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View Diary: XCOR: wanna take a ride into space? (187 comments)

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  •  Orbital velocity is almost exactly the same ... (0+ / 0-)

    ... at high altitudes, as it is on the ground, unless you're at a significant distance from the center of our planet, which doesn't seem to be in XCOR's plan.

    All my life I've seen rocket craft flown aloft in vain attempts at orbit. Saving a few tens of miles does not justify hauling a rocket with sufficient thrust above the surface of our planet -- it's been best just to launch it from the ground.

    Are space passengers supposed to share their ride with a second or third stage which will fire at the height of their trajectory? I hope MY vehicle is FAR away from the butt-end of a rocket!

    Equivocating height with orbit makes me very suspicious -- I can see sub-orbital craft as fast transportation systems around Earth, but then I wonder about the true costs.

    The prospect of public spaceflight is cool, but I want to see more than these guys are offering.

    It's ... ridiculous to expect the market to police itself as it would be to expect a baserunner to walk off the field if no one is calling outs.

    by MT Spaces on Sun Nov 06, 2011 at 01:41:16 PM PST

    [ Parent ]

    •  OH, I see, (1+ / 0-)
      Recommended by:
      MT Spaces

      you're commenting on the idea of launching an orbital vehicle from the primary vehicle.

      Well, having the primary vehicle far away from the butt end of the orbital vehicle would be pretty easy to arrange, it could be ejected by spring or other stored energy along the path of the primary vehicle early in the exo-atmoshperic coasting phase of the trip when both items are heading upwards at a pretty steep angle. It could be pretty far away from the primary vehicle when lit off. It would also be on a slightly different trajectory so it wouldn't reach its peak until the primary vehicle was already on the way down, so its exhaust wouldn't be pointed at the primary vehicle. Also, in a vacuum, the exhaust actually spreads out in a "cone" with an included angle of roughly 180 degrees, so it's pretty rarified at even a moderate distance from the primary vehicle.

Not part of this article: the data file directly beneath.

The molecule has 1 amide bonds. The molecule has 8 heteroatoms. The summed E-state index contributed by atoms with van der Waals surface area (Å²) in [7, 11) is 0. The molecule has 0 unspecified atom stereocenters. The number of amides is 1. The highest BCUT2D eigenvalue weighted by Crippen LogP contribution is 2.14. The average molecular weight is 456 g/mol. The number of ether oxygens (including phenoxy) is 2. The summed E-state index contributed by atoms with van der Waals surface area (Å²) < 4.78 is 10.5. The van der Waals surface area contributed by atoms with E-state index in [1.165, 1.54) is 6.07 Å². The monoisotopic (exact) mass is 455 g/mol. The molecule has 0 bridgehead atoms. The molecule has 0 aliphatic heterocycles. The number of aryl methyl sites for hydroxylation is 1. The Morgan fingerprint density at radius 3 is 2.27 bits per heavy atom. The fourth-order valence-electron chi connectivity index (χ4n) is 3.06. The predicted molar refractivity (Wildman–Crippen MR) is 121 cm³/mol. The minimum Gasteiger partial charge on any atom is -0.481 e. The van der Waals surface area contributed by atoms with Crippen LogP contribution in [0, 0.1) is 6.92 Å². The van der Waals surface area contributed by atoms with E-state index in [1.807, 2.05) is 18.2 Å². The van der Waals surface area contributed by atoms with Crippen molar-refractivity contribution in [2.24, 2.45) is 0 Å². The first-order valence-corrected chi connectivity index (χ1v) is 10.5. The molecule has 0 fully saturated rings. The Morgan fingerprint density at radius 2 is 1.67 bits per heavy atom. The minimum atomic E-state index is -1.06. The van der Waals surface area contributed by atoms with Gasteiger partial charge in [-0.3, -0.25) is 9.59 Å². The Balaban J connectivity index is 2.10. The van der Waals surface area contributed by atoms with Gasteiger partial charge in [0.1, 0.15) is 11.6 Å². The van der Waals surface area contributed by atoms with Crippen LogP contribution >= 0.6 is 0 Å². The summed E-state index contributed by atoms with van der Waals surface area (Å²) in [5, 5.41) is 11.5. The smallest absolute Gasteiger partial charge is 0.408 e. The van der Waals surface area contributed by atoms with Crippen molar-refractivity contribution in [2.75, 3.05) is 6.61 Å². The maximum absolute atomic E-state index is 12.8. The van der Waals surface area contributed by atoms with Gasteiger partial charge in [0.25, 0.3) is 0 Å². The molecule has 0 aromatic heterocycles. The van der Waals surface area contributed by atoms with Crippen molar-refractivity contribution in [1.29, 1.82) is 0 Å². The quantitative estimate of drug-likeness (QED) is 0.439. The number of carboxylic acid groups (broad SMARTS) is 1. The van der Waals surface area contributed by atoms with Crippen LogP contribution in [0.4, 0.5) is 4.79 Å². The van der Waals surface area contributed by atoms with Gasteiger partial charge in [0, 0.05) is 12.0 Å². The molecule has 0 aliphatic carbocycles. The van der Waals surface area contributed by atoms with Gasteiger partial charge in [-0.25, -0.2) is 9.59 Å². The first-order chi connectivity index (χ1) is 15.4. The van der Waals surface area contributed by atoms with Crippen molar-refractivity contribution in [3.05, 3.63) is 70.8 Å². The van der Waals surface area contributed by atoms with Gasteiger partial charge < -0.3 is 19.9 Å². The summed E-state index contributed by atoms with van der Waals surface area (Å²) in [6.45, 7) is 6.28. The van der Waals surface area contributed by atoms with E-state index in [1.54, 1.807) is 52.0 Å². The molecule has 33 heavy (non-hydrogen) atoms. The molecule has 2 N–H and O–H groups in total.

As for hauling a rocket aloft vs launching it from the ground, rocket boosters do the hauling for ground launches. Multiple stages are still necessary for orbital or flight because you have to keep the weight down. In essence, it's like throwing the empty part of the fuel tankage away as soon as you can as it is emptying.

      Lockheed almost got a single stage to orbit (SSTO) vehicle working, but it proved very difficult or impossible to get enough weight out of it and still have sufficient structural strength to do the job. If I remember correctly, for SSTO you need a vehicle whose launch weight is less than 10 percent structure to make it work, which is to say its launch weight has to be greater than 90 percent fuel weight. A tough challenge.

      Moderation in most things.

      by billmosby on Sun Nov 06, 2011 at 03:59:24 PM PST

      [ Parent ]

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